by Jamie Holmes
Following the hack that successfully stole $64 million worth of Bitcoin yesterday from Bitfinex, there are still no answers to the questions on everyone’s minds.
Who was responsible? At this point, it seems there are two possible answers; a collusive effort between BitGo and Bitfinex, the holders of the keys to the multi-signature wallets that have missing funds or a malicious hacker. When will we get an update from Bitfinex on the status of fiat currency holdings? And finally, how will this impact bitcoin in general over the long term?
While bitcoin was designed to be decentralized, Bitfinex is an example of a centralized exchange. This latest hack highlights the risks associated with centralized exchanges, where losing customer’s money due to security breaches has been a recurring issue. For example, the infamous Mt. Gox scandal and BitStamp provide two examples of the unreliability of centralized exchanges. Users on Reddit are now calling on others to withdraw bitcoin from any websites, switching to ‘cold storage’.
Other cryptocurrencies are starting to carve up a larger slice of the industry, with Ethereum Classic recently gaining traction as the third largest cryptocurrency and Ethereum being one of the main beneficiaries of the Bitfinex hack. Bitcoin’s waning dominance is illustrated by the market share of altcoins relative to bitcoin and all other cryptocurrencies increasing from 13.4 percent in August 2015 to 19.7 percent at present.
One alternative to centralized exchanges that could see increased interest is BitShares, which has the novel feature of a decentralized exchange allowing trading with bitcoin against the US Dollar, Euros and Gold. Will we see cryptocurrency traders and holders shift toward decentralized exchanges to securely buy and sell bitcoin?
Individuals that abuse the bitcoin network for their own gain will act as a drag on the development and freedom to innovate in the sector. However, experts in the field have proposed some solutions that could reverse negative sentiment regarding Bitcoin.
So what does a possible solution to the frequent attacks on exchanges that will secure customers funds look like?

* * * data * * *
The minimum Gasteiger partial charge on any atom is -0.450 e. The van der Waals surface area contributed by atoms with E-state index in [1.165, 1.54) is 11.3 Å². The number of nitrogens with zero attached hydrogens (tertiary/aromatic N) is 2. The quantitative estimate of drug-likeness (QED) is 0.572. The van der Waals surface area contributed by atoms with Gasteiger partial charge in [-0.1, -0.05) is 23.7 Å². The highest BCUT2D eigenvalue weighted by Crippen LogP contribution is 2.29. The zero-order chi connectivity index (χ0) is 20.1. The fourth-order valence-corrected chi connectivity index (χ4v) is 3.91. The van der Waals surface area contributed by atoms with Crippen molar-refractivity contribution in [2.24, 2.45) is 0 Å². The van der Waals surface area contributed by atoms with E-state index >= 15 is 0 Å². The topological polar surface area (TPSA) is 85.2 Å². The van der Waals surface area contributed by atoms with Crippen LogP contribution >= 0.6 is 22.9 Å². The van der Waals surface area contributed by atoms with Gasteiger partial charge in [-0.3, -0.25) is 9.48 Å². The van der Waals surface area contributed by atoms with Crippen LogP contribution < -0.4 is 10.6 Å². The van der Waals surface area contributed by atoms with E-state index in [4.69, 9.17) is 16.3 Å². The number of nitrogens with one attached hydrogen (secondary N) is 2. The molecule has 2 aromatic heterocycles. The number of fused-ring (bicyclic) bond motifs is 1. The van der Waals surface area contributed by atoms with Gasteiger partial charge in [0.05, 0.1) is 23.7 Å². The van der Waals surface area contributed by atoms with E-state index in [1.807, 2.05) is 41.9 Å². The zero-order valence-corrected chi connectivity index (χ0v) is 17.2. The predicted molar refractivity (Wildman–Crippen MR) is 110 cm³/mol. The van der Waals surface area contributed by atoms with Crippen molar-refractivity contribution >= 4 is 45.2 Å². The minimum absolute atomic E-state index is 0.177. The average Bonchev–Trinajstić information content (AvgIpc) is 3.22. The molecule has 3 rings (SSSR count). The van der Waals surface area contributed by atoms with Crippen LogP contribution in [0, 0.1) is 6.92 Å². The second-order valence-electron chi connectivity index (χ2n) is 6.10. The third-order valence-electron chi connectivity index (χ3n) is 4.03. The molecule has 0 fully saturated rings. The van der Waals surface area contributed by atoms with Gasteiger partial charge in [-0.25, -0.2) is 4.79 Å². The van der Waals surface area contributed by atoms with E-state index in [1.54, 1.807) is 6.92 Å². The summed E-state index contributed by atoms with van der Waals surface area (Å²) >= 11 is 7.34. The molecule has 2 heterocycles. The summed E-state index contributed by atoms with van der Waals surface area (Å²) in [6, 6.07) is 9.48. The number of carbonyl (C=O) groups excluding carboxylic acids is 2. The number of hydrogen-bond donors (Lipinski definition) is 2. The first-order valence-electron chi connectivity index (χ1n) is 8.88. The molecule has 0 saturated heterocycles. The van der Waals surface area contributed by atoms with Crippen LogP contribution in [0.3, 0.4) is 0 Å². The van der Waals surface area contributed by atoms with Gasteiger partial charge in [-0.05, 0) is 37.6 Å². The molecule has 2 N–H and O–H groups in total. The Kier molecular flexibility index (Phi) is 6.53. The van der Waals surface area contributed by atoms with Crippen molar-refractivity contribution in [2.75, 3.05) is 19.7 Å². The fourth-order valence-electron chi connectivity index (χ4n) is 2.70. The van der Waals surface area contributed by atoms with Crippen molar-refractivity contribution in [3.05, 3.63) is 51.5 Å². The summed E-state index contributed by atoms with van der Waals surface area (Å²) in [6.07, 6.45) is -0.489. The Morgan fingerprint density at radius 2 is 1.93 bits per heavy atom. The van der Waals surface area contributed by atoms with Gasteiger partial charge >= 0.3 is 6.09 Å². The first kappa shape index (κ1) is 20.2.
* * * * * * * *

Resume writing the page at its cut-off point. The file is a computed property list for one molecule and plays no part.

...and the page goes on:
One solution that has been proposed is to enact a soft-fork allowing Bitfinex to double spend and miners block the hacker from moving any funds. However, while such a move would effectively bribe miners to reorganize the blockchain, so could the thief and in fact could
give miners larger bribes as the thief does not take on any of the costs associated with reorganizing the blockchain.
Emin Gün Sirer, a prominent hacking expert, argues that this approach is misguided; irreversibility is crucial for dealing with people you do not trust. If you are transacting with people you do not trust on Paypal or Ebay, for example, chargebacks means that you could be fleeced for your money. Conversely, once you receive or send a bitcoin payment it cannot be reversed and it is recorded on the blockchain forever, meaning these malicious transaction reversals cannot be initiated.
Instead of the soft-fork solution, Sirer proposes a scheme whereby the irreversibility is not sacrificed but instead allows users to retrieve their funds in the case of a hack.
Sirer describes it as a vault, a type of cold storage wallet where to pay for things you would have to move funds out of the vault to another wallet. The unique aspect of this ‘vault’ with two keys instead of one. One of these keys would be used to unlock the vault and allow you to move your funds to spend whereas the other would be used in the case of a hack to retrieve stolen funds within 24 hours. The paper outlining this solution can be found here.
This solution would not permit reversing real transactions and only allows people to take back their own money from someone who is trying to steal it. But as of yet there has been neglect of this idea, pushed to the side by the block size debate. While we do not know yet whether Bitfinex or a thief was responsible, the vault solution would protect bitcoin holders whether there is an insider attack or hackers attacking an exchange.
Emphasis on the vault mechanism would be a step in the right direction at this juncture leaving the block size debate on hold for now. While the scalability issue of bitcoin has taken dominance, the security issue looks to be more important for bringing new users into the Bitcoin ecosystem. The general public will not overcome inertia to traditional money and banks unless they know their money is safe
The debate over security must take center stage to solidify Bitcoin’s position as the top cryptocurrency.